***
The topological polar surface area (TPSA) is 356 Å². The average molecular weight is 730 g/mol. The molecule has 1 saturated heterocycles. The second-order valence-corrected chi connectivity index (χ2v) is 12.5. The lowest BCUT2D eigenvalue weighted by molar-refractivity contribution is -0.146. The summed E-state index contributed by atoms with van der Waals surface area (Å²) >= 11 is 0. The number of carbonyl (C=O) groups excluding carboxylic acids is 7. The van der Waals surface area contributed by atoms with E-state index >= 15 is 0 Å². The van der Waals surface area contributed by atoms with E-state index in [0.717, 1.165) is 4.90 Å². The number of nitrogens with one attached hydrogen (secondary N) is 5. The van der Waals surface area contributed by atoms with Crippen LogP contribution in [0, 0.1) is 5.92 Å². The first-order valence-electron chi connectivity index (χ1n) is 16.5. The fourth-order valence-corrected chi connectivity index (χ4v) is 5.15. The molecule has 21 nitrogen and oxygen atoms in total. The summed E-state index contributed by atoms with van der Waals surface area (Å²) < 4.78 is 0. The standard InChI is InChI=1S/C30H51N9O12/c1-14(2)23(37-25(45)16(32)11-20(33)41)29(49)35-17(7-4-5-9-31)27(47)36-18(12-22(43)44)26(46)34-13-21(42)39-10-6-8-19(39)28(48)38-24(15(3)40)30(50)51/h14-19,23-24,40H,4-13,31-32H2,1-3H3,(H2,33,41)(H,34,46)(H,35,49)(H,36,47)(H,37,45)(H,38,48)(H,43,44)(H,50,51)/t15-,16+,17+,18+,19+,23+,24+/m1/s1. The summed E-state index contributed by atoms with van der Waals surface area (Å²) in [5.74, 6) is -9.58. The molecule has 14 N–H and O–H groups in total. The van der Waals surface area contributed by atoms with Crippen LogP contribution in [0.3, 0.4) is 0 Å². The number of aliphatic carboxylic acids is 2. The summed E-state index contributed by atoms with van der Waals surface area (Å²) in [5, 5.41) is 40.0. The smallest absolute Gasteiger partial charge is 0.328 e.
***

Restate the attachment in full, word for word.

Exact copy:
The topological polar surface area (TPSA) is 356 Å². The average molecular weight is 730 g/mol. The molecule has 1 saturated heterocycles. The second-order valence-corrected chi connectivity index (χ2v) is 12.5. The lowest BCUT2D eigenvalue weighted by molar-refractivity contribution is -0.146. The summed E-state index contributed by atoms with van der Waals surface area (Å²) >= 11 is 0. The number of carbonyl (C=O) groups excluding carboxylic acids is 7. The van der Waals surface area contributed by atoms with E-state index >= 15 is 0 Å². The van der Waals surface area contributed by atoms with E-state index in [0.717, 1.165) is 4.90 Å². The number of nitrogens with one attached hydrogen (secondary N) is 5. The van der Waals surface area contributed by atoms with Crippen LogP contribution in [0, 0.1) is 5.92 Å². The first-order valence-electron chi connectivity index (χ1n) is 16.5. The fourth-order valence-corrected chi connectivity index (χ4v) is 5.15. The molecule has 21 nitrogen and oxygen atoms in total. The summed E-state index contributed by atoms with van der Waals surface area (Å²) < 4.78 is 0. The standard InChI is InChI=1S/C30H51N9O12/c1-14(2)23(37-25(45)16(32)11-20(33)41)29(49)35-17(7-4-5-9-31)27(47)36-18(12-22(43)44)26(46)34-13-21(42)39-10-6-8-19(39)28(48)38-24(15(3)40)30(50)51/h14-19,23-24,40H,4-13,31-32H2,1-3H3,(H2,33,41)(H,34,46)(H,35,49)(H,36,47)(H,37,45)(H,38,48)(H,43,44)(H,50,51)/t15-,16+,17+,18+,19+,23+,24+/m1/s1. The summed E-state index contributed by atoms with van der Waals surface area (Å²) in [5.74, 6) is -9.58. The molecule has 14 N–H and O–H groups in total. The van der Waals surface area contributed by atoms with Crippen LogP contribution in [0.3, 0.4) is 0 Å². The number of aliphatic carboxylic acids is 2. The summed E-state index contributed by atoms with van der Waals surface area (Å²) in [5, 5.41) is 40.0. The smallest absolute Gasteiger partial charge is 0.328 e.